The Unitarian Universalist faith calls us to fully understand the legacy of Christopher Columbus, just as it calls us to respect and learn from indigenous peoples and support their struggles for social justice and religious freedom. Join Unitarian Universalists across the United States in honoring Indigenous Peoples Day.
History of the Holiday
“Indigenous Peoples Day” reimagines Columbus Day and changes a celebration of colonialism into an opportunity to reveal historical truths about the genocide and oppression of indigenous peoples in the Americas, to organize against current injustices, and to celebrate indigenous resistance.
The idea of replacing Columbus Day with Indigenous Peoples Day was born in 1977, at a U.N.-sponsored conference in Geneva, Switzerland, on discrimination against indigenous populations in the Americas. Fourteen years later, activists in Berkeley, CA, convinced the Berkeley City Council to declare October 10 a “Day of Solidarity with Indigenous People.” Henceforth, there has been a growing movement to appropriate “Columbus Day” as “Indigenous People’s Day”; states such as South Dakota, Hawai’i, and Alaska have changed the holiday’s name and many more cities have taken similar action. Read more about the history of Berkeley’s Indigenous Peoples Day.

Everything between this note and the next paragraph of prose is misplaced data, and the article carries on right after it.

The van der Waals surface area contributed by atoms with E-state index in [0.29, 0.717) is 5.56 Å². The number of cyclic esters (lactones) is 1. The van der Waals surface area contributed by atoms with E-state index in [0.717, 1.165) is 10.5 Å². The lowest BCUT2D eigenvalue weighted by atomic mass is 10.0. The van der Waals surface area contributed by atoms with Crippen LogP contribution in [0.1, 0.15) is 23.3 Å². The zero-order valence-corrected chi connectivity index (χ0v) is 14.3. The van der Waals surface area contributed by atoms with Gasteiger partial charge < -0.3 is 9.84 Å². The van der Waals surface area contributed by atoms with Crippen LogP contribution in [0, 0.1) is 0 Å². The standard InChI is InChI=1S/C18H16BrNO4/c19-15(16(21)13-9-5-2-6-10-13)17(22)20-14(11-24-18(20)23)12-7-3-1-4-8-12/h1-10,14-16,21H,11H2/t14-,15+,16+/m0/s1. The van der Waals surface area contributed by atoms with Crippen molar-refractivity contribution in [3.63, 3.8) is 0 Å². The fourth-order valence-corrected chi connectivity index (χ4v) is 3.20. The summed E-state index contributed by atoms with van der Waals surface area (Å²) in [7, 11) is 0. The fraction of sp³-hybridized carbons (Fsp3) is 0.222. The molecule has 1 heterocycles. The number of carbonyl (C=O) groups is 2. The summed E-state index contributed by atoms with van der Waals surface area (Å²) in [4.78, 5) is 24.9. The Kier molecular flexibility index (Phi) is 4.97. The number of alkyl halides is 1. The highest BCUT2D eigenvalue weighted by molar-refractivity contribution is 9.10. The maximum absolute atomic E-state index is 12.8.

Ways to Honor Indigenous Peoples Day
- Find out more about the Doctrine of Discovery and how to take action on the 2012 General Assembly resolution.
- Potential Unitarian Universalist Initiatives for Action About American Indians (PDF, 6 pages): A 2008 resource by James W. Loewen (author of Lies My Teacher Told Me and Sundown Towns) that provides background information and suggests ways for Unitarian Universalist congregations to carry out social justice work regarding Native justice issues.
- Coalition partner: The Friends Committee on National Legislation: This Quaker organization has long sought to live in right relations with Native peoples, working in respectful partnership with them on the issues most important to them.
- Coalition partner: Amnesty International: Amnesty is devoted to documenting and ending violence against Native women.
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